Barrel & Fare (at 12th Street, Orange side) opened shortly before last year’s marathon. Put off by its hipster ampersand, I still have not gone there. I have, however, peeked in the window to see the interior (airy and charming) and read the menu (New American). Their brunch covers all the major Brownstone Brooklyn food groups: tweaked comfort food (mac & cheese fritters), fashionable vegetables (roasted beets, kale), luxe fries (truffle and parmesan), as well as standard egg dishes. And booze, of course. It has big windows facing Fourth Avenue, opening up the possibility of watching the runners in Wave 4 while eating lobster eggs Benedict and downing mimosas.
I’m not sure why Olivier Bistro (between 11th and 12th, Blue/Green side) didn’t make last year’s guide; it’s an old favorite for dinner, and they also serve breakfast and lunch. In nice weather, the entire front of the restaurant rolls up so that the dining room is al fresco. Were it not for the bodegas, laundromats and tire shops that line Fourth Avenue, you would swear you were in Paris. No time to sit down? You can get a coffee, croissant and juice from their café window as you cheer on the French runners – who, by the way, make up the largest non-U.S. contingent in the event.
Another worthy place, just off the course on Douglass (Orange side), is Threes Brewing, a brewery/restaurant/coffee shop/community meeting place/entertainment venue. It’s a very Park Slope combination (and a favorite with local runners, I might add). Their coffee shop opens at 8 am, and serves pastries from Balthazar as well as excellent espresso. Brunch (and an intriguing selection of their own and others’ beers) is available starting at noon on Sundays. Threes has partnered with the Meat Hook – artisanal butchers from Williamsburg – so you know that when your cheeseburger or spicy merguez sausage still had four legs and a heartbeat, it grazed on local grass.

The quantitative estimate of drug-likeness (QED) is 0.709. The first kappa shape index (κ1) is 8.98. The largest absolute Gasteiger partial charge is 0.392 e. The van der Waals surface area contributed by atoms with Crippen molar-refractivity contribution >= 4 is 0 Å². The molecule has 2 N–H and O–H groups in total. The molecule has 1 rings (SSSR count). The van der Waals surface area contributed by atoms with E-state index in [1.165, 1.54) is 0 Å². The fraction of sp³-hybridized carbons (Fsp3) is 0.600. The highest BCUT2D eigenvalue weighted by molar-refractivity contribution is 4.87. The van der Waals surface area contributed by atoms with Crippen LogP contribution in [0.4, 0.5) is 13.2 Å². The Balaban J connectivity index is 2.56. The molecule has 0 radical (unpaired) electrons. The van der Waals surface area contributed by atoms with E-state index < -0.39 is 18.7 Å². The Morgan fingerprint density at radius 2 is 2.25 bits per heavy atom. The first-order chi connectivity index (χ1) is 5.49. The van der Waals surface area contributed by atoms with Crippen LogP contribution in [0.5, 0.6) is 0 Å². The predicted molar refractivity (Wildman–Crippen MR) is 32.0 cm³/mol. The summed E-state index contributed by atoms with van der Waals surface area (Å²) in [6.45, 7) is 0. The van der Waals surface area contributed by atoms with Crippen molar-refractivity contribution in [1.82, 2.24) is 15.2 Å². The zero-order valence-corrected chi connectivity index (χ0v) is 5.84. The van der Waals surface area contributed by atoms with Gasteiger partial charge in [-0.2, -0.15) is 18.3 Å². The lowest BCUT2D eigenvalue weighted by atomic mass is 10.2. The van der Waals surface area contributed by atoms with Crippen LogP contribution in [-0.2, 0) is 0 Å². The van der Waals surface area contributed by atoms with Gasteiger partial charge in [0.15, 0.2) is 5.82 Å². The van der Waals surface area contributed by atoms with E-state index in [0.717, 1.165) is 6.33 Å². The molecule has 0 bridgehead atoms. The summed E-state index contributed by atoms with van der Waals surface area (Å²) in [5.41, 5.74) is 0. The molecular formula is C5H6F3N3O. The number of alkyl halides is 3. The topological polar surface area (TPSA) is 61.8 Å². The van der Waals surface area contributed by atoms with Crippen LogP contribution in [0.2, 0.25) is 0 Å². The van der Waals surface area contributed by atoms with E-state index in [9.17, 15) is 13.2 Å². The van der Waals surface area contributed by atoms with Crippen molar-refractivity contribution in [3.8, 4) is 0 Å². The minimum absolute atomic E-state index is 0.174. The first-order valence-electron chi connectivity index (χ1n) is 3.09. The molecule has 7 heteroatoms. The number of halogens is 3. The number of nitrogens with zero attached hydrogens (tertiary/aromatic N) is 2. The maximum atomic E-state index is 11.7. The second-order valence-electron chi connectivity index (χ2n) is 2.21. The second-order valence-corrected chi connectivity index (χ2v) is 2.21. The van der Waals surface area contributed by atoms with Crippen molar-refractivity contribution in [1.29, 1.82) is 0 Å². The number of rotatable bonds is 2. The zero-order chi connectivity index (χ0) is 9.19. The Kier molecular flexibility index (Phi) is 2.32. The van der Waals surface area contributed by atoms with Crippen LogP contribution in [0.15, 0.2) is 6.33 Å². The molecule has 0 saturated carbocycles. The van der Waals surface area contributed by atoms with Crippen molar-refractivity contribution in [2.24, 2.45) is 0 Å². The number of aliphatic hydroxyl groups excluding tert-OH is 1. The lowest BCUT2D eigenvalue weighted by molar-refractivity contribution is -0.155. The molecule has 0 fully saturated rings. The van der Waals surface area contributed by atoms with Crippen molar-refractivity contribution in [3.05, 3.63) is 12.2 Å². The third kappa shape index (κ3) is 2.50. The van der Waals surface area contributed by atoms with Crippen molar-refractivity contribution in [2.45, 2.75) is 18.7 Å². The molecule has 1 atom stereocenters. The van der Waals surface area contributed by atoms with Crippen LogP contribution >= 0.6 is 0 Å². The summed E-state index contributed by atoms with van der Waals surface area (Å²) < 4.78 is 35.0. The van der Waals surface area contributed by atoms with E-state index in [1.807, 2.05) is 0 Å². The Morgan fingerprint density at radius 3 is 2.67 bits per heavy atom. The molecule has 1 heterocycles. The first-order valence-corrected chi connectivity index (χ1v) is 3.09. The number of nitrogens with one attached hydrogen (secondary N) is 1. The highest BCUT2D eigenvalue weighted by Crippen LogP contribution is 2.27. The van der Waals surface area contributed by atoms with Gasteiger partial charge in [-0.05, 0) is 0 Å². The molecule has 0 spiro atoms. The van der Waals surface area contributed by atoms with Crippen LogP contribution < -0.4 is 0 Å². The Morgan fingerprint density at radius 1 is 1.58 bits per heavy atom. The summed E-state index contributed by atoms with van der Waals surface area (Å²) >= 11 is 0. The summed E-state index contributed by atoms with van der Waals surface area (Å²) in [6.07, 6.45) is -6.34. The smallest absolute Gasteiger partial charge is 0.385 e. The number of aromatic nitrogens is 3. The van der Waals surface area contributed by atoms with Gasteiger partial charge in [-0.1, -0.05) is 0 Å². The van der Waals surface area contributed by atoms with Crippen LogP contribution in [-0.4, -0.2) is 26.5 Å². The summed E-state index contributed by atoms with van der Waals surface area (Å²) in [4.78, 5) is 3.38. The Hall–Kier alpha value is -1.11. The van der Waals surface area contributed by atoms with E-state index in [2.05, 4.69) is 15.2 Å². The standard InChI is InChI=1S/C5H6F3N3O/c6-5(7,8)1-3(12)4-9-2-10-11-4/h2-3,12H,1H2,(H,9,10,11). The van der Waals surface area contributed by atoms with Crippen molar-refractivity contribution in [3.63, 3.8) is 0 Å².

If you’re a history buff, you should know that some of the most intense fighting in the Battle of Brooklyn during the Revolutionary War took place where the marathoners will be running. The 256 members of the First Maryland Regiment who gave their lives so that George Washington and the Continental Army could retreat were dumped by the British in a mass grave that’s believed to be just west of the course, around what is now Third Avenue and 8th Street. (There’s a mural in the vacant lot there, and a small plaque at the American Legion post on 9th Street.) A few blocks north (between 4th/3rd streets), on the other (Blue/Green) side of Fourth Avenue, Washington Park contains a reconstructed 1699 Dutch farmhouse -the “Old Stone House” – with a small museum. The park was the original home of the Brooklyn Trolley Dodgers (later, just Dodgers) before they moved to a new ballfield on the Orange side of Fourth Avenue and, eventually, to Ebbets Field. (And then to Los Angeles, but we’re not going to talk about that.)